The Georgetown Business Improvement District and neighborhood leaders have been floating the idea of a gondola linking Georgetown with Rosslyn. But many transit experts seem skeptical. Who’s right?
Georgetown BID head Joe Sternlieb says it could be an inexpensive way to build a high-capacity transit link. On the other hand, the National Park Service and other agencies would have to approve any wires over the Potomac, and jealously guard this territory against encroaching structures.
This week, we asked the contributors, why does Georgetown seem so enthusiastic but most others aren’t? Is there a good transportation reason that these aren’t the best choice (and why most US cities don’t have them)? Or is it just that people don’t believe it could ever get federal approval?
“Two words: ‘Wire ban,’” retorted Matt Johnson.
“A zip line would be my preferred alternative,” Tracy Loh joked.
Gray Kimbrough said, “I heard that there are wireless gondolas in development which will solve this problem,” but Matt Johnson said the technology is “in its infancy.” “A wireless hoverboard is much less complicated than a wireless gondola,” he claimed. Steven Yates reminded us all, “Sadly, you need extra power to make hoverboards work on water.”
Dan Malouff weighed the meta-questions:
Transportation people, at least the ones who aren’t hopelessly close-minded, roll their eyes because the Georgetown idea specifically puts the cart before the horse, not because gondolas are inherently useless.
It’s sort of like a transit fantasy map. There’s been no analysis about what problem it’s supposed to be solving, or about whether it’s the best way to solve whatever problem that is. It could be, but nobody knows.
So my position on the gondola is “skeptical but open-minded.” It could totally work, maybe even very well, but so far I just don’t feel strongly enough about it (either pro or con) to become particularly vested in its outcome. I’d like to see some actual analysis on it, and maybe after that I’ll feel differently.
Payton Chung laid out the reasons why one might use a gondola:
Any technology will have its proponents, and I’m prone to eye-rolling whenever someone claims that the technology is what will make or break a transit project. (They’re wrong: it’s the corridor.) As Malouff says, it’s putting the cart before the horse.
However, having talked about gondolas with the relatively technology-agnostic Jarrett Walker, there are a few situations where a gondola makes sense:
- Few stops
- Challenging topography or limited ROW/footprint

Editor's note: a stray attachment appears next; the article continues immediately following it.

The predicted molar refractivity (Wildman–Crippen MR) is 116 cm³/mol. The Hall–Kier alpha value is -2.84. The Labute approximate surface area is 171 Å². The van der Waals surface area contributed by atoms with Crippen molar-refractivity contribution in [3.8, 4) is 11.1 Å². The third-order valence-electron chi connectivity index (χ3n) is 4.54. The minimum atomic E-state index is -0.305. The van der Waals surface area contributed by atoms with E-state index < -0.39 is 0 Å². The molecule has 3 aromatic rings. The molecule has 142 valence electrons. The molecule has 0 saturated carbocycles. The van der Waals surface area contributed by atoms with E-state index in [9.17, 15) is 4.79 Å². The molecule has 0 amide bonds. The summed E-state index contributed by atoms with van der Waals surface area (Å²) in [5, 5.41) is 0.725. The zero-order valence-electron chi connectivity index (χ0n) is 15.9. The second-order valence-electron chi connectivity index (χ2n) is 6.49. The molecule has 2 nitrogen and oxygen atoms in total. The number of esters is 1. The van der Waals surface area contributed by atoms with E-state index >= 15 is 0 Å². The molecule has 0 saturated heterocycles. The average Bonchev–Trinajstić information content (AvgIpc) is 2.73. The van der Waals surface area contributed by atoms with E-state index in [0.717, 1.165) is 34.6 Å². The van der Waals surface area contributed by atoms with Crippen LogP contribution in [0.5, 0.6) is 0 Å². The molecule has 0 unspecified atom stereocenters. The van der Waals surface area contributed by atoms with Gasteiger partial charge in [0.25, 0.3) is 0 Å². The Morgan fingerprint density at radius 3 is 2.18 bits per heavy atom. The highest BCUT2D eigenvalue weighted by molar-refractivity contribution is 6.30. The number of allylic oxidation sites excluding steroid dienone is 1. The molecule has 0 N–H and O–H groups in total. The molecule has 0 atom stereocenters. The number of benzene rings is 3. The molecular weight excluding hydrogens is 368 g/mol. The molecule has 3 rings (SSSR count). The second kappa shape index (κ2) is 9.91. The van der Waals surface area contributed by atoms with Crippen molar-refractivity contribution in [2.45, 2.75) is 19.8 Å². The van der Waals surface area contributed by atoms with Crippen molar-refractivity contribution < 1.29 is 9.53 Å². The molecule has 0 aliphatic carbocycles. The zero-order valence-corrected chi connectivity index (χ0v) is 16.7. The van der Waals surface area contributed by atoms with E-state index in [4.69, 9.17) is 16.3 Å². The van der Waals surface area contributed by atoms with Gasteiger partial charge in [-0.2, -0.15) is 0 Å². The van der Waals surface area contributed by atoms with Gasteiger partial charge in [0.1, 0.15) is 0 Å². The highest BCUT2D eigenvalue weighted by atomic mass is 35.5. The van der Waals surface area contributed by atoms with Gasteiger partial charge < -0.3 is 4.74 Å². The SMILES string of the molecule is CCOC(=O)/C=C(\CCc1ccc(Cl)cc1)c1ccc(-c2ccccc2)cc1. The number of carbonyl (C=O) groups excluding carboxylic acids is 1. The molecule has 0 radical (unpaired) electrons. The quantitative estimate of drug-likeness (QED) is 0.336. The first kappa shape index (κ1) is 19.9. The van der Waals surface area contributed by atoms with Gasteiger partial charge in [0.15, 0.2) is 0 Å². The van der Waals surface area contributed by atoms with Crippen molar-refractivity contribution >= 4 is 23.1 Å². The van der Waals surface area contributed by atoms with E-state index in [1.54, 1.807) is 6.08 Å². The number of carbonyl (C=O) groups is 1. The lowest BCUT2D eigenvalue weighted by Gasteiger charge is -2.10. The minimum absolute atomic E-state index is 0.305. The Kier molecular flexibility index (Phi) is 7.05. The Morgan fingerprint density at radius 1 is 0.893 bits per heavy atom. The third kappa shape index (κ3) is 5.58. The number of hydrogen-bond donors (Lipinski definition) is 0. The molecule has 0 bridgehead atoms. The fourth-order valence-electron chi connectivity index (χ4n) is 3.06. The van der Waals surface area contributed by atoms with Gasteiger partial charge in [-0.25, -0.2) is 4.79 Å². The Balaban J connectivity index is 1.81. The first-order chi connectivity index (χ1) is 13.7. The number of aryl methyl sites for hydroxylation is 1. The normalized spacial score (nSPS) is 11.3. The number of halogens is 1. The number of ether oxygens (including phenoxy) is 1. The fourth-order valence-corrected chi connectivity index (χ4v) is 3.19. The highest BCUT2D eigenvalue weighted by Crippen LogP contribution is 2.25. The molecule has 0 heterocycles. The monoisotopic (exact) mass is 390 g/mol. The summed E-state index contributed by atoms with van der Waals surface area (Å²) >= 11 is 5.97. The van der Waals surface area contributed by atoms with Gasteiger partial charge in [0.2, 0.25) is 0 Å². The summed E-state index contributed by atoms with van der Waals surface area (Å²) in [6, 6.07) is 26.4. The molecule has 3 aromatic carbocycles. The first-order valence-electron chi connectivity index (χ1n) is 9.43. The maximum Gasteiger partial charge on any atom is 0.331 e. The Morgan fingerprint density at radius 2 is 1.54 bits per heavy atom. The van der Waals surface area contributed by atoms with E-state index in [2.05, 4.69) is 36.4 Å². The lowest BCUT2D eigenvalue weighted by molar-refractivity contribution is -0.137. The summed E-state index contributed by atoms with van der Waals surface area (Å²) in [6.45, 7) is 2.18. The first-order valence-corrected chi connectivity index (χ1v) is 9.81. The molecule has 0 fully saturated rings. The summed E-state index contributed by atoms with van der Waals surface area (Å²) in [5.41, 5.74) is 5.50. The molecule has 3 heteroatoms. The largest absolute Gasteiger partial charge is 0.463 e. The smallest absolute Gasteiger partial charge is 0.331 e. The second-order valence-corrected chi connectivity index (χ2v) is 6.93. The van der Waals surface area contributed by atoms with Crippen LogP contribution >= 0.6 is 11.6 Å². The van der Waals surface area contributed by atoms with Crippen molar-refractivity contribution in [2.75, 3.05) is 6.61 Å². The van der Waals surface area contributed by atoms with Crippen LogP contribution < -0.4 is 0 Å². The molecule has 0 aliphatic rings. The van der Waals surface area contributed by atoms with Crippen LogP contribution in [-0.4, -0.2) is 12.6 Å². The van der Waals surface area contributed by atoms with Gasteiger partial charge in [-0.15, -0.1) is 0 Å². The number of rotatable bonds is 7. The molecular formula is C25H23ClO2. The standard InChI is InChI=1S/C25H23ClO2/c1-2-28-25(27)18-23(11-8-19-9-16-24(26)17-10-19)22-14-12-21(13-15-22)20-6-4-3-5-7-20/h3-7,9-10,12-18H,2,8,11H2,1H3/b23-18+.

- Relatively level passenger flows through the day
I can think of worse corridors than Georgetown to Rosslyn. In particular, surface transit will require too large a footprint in a corridor that’s heavily restricted by NPS, and the shopper/tourist traffic this would draw isn’t sharply peaked.
However, there are better ones, like ski resorts or universities on mountaintops (e.g., OHSU [Oregon Health & Science University in Portland, which has one today] and SFU [Simon Frasier University in Vancouver, which has considered one]).
Gray Kimbrough relayed the history of New York City’s Roosevelt Island Tramway:
Much of [Roosevelt Island] was redeveloped in the 1970s, and as an interim solution until the promised subway station opened, they built a tramway with one stop on the island and one in Manhattan. It opened in 1976, and ended up being so popular that when the subway station opened in 1989, they kept the tramway running.
For many people, it’s a very convenient way to commute into Manhattan. It’s also one of my favorite ways to view the city from a different angle, and I encourage tourists to ride it whenever they go.
Finally, Topher Matthews, who served on the steering committee that wrote the Georgetown 2028 report which recommends a gondola study, explained why the community is excited about the possibility:
I understand the eye rolling that transit people are doing in response to this proposal. It’s tiresome, but I understand it.
Here’s why this could be a good idea:
- It’s much cheaper than streetcar and Metro
- It can be built incredibly fast (months not years)
- It can be an attraction in and of itself
The best argument, though, is this: the plan is not simply to go from Rosslyn to M Street, but rather to continue to end at Georgetown University. Currently the GU GUTS bus carries 700,000 people from Rosslyn to campus every year. That’s just a starting point to what the gondola would expect in terms of ridership. I have no doubt the ridership from GU alone would increase substantially with a gondola. And that’s before even considering a single tourist, resident or worker wanting to use it to get to M Street faster.
Lots of the eye rolling comes from supposedly more level headed pro-transit people thinking that a cheaper more effective solution can be found with less exotic technology. But with the exception of Metro (which the plan admits will make the gondola no longer necessary), all the ways to improve the Rosslyn to Georgetown/GU connection go over Key Bridge and through Canal Road.
Do you really think transit only lanes on these routes is remotely politically feasible? Arguing this way is no different than Matt Yglesias saying that to improve streetcars we just need to completely smash the car lobby.
[Joe Sternlieb] is obviously a big booster of it, but he makes it clear: all he wants to do now is a feasibility study. If it comes back as unfeasible, then that’s it. He’ll drop it.
It’s easy to laugh it off. But, seriously, if you can’t even consider it while simultaneously defending streetcar without dedicated lanes, I’m not sure how you’re making a distinction between what’s a fanciful waste of money and what’s worth defending.
Sounds like doing a study of the gondola concept isn’t such a bad idea.
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